During our two months Scottish explorations putting up and down an awning was not so appealing. We stopped at 41 different places in 62 days, staying a maximum of three nights in any one place.
Sat Nav Challenges
As with caravanning, manoeuvrability can be an issue. There is no such thing as a tight turning circle, so ending up down narrow streets can set stress levels soaring and are best avoided as we discovered. Following Satnav instructions, especially in large towns and cities, can be a disaster. Having been directed up such narrow streets in Jaen in Andalucia, we had to extricate ourselves from a very tricky situation by asking for help to reverse while we did a “U” turn - holding up traffic for five minutes. Whoops very embarrassing! Much better to actually have pulled over, stopped and look where we were being taken. Lesson Learnt.
Secured and Re-assured
Security should be a high priority and many motorhomes have alarms and CCTV fitted.
On only the 11th night of our first major retirement tour, we stayed on a car park (a designated area for motorhomes) opposite a hotel and near a harbourmaster’s office in Sitges near Barcelona. It was a magnificent spot overlooking the waves crashing into the shore below and situated between two campervans. I thought I’d set the central locking on the driver’s door, and we were well chilled. At four am I woke and saw a light at the front, it was a man taking my satchel which contained all our passports, money, and credit cards! I jumped up, but he had his car waiting and disappeared with my satchel and an IPad from one of the neighboring campervans.
We failed to hear him due to the waves, the high winds and deafening noise of the motorhome buffeting. Why didn’t the central locking work? I have no idea, but thieves are sophisticated with their tools. Read about the dilemma we faced - and what we did next.
Before we next set off, I bought chains that every night when parked up, link the two front doors.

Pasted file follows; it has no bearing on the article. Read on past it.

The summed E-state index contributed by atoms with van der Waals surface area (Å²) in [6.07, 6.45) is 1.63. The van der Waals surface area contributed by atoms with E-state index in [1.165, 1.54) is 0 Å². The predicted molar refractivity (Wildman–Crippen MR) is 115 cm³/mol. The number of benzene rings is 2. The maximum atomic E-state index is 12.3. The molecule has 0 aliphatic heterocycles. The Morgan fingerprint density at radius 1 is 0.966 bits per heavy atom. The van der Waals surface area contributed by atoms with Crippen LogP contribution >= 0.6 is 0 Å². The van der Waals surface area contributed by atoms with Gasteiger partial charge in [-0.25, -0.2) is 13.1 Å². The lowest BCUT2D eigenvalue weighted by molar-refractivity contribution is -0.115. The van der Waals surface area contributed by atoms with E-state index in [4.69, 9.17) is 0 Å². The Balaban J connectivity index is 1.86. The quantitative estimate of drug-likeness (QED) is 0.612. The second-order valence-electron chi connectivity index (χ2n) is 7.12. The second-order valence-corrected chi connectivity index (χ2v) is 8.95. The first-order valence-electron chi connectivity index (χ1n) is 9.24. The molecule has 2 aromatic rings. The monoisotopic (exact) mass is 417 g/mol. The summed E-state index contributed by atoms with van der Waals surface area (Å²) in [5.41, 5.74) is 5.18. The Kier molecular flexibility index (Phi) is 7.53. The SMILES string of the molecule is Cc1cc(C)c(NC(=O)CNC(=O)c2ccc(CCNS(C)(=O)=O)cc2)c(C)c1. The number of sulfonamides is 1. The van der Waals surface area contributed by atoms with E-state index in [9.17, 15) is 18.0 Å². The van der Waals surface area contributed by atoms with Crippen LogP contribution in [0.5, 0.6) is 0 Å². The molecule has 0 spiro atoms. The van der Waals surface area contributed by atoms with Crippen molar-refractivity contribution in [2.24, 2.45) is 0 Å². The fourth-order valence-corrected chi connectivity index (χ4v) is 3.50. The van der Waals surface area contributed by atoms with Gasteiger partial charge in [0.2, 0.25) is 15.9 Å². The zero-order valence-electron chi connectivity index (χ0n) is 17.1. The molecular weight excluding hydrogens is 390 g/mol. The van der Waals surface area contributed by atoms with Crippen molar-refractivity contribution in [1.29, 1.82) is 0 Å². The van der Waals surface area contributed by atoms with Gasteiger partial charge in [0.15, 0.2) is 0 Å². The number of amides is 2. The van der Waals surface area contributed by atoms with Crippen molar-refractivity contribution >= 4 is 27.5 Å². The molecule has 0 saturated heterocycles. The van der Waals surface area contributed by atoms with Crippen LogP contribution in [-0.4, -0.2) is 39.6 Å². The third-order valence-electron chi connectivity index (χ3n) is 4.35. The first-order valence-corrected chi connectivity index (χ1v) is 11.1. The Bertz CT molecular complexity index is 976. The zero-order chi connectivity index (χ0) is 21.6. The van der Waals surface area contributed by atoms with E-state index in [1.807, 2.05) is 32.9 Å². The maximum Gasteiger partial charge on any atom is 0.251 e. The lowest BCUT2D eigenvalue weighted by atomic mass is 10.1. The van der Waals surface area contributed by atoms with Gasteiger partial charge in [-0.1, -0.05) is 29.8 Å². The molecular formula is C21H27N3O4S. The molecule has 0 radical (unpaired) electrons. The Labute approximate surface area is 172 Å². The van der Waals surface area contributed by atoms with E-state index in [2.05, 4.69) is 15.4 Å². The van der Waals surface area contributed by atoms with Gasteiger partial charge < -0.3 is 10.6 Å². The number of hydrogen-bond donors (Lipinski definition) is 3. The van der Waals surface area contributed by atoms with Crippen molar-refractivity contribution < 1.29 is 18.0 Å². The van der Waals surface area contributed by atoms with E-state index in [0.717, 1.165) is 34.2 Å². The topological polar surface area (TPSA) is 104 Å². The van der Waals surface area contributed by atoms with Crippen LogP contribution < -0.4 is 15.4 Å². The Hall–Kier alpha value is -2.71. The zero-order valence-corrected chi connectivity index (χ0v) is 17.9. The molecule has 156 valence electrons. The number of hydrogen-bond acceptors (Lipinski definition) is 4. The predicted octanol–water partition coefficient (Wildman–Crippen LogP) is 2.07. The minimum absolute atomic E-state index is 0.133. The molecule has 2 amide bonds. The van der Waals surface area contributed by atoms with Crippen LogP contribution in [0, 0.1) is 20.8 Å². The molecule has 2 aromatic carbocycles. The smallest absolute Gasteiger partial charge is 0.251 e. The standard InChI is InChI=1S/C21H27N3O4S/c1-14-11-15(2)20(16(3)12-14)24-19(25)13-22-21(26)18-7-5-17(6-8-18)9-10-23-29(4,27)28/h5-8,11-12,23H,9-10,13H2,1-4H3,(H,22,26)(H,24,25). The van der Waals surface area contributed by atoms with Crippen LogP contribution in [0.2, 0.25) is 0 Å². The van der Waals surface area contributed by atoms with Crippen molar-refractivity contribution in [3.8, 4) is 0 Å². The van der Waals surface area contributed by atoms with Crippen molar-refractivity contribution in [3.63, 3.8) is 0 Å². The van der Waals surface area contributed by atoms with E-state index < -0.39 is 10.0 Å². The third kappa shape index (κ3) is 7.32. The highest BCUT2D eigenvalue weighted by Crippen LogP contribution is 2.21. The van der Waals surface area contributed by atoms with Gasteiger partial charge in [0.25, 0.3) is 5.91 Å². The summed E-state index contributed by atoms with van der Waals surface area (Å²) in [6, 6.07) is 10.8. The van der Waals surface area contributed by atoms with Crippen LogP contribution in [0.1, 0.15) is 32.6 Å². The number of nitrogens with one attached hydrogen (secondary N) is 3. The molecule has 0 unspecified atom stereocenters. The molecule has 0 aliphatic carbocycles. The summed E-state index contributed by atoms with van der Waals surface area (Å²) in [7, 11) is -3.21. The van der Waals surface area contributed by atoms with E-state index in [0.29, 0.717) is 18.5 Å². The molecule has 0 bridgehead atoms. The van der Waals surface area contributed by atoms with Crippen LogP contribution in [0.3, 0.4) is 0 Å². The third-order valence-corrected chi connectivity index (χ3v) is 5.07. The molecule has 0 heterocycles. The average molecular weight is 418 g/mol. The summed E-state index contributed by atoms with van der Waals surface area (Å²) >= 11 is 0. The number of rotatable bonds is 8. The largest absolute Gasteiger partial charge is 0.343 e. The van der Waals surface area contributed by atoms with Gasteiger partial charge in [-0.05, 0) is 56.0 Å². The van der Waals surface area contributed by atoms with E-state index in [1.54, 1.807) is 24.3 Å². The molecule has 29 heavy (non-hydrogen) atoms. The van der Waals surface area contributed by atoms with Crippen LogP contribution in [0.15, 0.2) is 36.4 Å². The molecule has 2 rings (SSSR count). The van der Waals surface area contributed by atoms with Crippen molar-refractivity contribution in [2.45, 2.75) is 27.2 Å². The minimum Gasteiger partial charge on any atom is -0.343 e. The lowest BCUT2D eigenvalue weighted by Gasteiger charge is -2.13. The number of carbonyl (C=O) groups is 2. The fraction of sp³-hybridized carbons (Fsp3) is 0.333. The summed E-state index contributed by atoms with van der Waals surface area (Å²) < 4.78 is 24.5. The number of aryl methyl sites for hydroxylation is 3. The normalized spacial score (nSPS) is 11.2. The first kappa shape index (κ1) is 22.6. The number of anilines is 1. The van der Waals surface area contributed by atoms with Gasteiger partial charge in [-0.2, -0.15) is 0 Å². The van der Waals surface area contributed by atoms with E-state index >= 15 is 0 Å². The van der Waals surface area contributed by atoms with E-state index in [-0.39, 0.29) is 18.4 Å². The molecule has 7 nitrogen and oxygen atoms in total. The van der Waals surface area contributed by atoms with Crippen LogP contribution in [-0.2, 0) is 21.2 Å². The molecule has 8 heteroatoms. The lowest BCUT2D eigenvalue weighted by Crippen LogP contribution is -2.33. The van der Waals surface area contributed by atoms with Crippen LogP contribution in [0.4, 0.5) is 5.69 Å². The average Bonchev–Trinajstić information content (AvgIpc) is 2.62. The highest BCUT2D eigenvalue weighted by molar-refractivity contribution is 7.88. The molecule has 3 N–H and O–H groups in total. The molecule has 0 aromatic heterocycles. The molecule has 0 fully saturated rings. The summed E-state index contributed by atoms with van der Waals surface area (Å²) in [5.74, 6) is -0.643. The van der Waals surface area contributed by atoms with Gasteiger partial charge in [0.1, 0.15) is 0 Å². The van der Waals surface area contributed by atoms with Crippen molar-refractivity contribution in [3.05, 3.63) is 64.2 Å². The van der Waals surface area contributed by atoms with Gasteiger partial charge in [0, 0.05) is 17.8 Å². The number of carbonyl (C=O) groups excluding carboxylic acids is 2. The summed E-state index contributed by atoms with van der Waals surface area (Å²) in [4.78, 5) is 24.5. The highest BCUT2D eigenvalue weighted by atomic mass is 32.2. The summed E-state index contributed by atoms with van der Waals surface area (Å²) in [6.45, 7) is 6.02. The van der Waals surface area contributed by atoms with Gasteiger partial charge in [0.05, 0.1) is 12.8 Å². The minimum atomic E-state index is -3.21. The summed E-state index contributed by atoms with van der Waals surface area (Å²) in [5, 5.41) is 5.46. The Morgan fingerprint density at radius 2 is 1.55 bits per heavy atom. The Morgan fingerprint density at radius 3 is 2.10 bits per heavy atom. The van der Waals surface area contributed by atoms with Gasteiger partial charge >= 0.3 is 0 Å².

Over the top? At the fabulous Fortuna spa experience on our Southern Spain trip, we met a Brit called John in his 70’s who had been travelling throughout Europe for 15 years and also had a chain across his front doors along with a webcam.
Others we have met have the same inexpensive and simple system of increasing interior and/or exterior security.
It’s also important to have a safety checklist when parking up to ensure windows, skylights and doors are closed and locked.
What will you take with you when out for a day’s exploring? For us, it’s the camera, video, passports.
Ensure your laptops - the livelihood of some full time motorhomers working every day - are insured. Also have backups to the cloud (Dropbox, One Drive or iCloud) as you really do not want to lose those fabulous photographs.
I also have scanned in all important travel documents, which are also on the cloud, so I can get them on my mobile phone. We keep all paper documents in a locked tin, which is kept under the bed at night. Some people have safes which are drilled into cupboards.
Determined thieves can break into empty caravans, converted vans or motorhomes. Always park in the safest place in a car park – under a light at night, not in a dark corner. When leaving for the day, park where there are lots of people. You can never be 100 per cent secure but you can limit any loss.
Living the Dream
Despite all our trials and tribulations, we have become so addicted to motorhoming that we’ve sold our house to set off on more hair-raising explorations.
The incredible sense of freedom and exploration makes us feel alive with the buzz and stimulus of new cultures, challenges, heart melting scenery and magnificent architecture. Not to mention the wonderful like-minded people we meet along the way.
We wholeheartedly agree that ‘we travel not to escape life but for life not to escape us’ (Robyn Yong).
In this spirit we wish you all safe and happy travels - however long or short - always.
Please share your journeys and experiences with us as you make magical memories.